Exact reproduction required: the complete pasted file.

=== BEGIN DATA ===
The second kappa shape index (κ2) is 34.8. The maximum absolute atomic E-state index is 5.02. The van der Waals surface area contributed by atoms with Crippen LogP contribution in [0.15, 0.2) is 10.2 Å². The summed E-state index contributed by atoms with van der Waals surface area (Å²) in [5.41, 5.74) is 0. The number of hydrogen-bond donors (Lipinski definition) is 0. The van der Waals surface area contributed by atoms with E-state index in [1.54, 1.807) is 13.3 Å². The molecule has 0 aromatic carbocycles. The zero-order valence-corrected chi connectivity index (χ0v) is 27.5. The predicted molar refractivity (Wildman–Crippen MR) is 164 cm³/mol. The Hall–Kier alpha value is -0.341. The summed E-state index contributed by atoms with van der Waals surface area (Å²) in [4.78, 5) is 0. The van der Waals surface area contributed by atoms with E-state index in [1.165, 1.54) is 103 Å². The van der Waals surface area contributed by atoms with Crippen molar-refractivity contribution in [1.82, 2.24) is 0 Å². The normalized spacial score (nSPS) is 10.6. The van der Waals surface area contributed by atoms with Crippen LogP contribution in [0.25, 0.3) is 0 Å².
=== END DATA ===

The second kappa shape index (κ2) is 34.8. The maximum absolute atomic E-state index is 5.02. The van der Waals surface area contributed by atoms with Crippen LogP contribution in [0.15, 0.2) is 10.2 Å². The summed E-state index contributed by atoms with van der Waals surface area (Å²) in [5.41, 5.74) is 0. The number of hydrogen-bond donors (Lipinski definition) is 0. The van der Waals surface area contributed by atoms with E-state index in [1.54, 1.807) is 13.3 Å². The molecule has 0 aromatic carbocycles. The zero-order valence-corrected chi connectivity index (χ0v) is 27.5. The predicted molar refractivity (Wildman–Crippen MR) is 164 cm³/mol. The Hall–Kier alpha value is -0.341. The summed E-state index contributed by atoms with van der Waals surface area (Å²) in [4.78, 5) is 0. The van der Waals surface area contributed by atoms with E-state index in [1.165, 1.54) is 103 Å². The van der Waals surface area contributed by atoms with Crippen molar-refractivity contribution in [1.82, 2.24) is 0 Å². The normalized spacial score (nSPS) is 10.6. The van der Waals surface area contributed by atoms with Crippen LogP contribution in [0.25, 0.3) is 0 Å².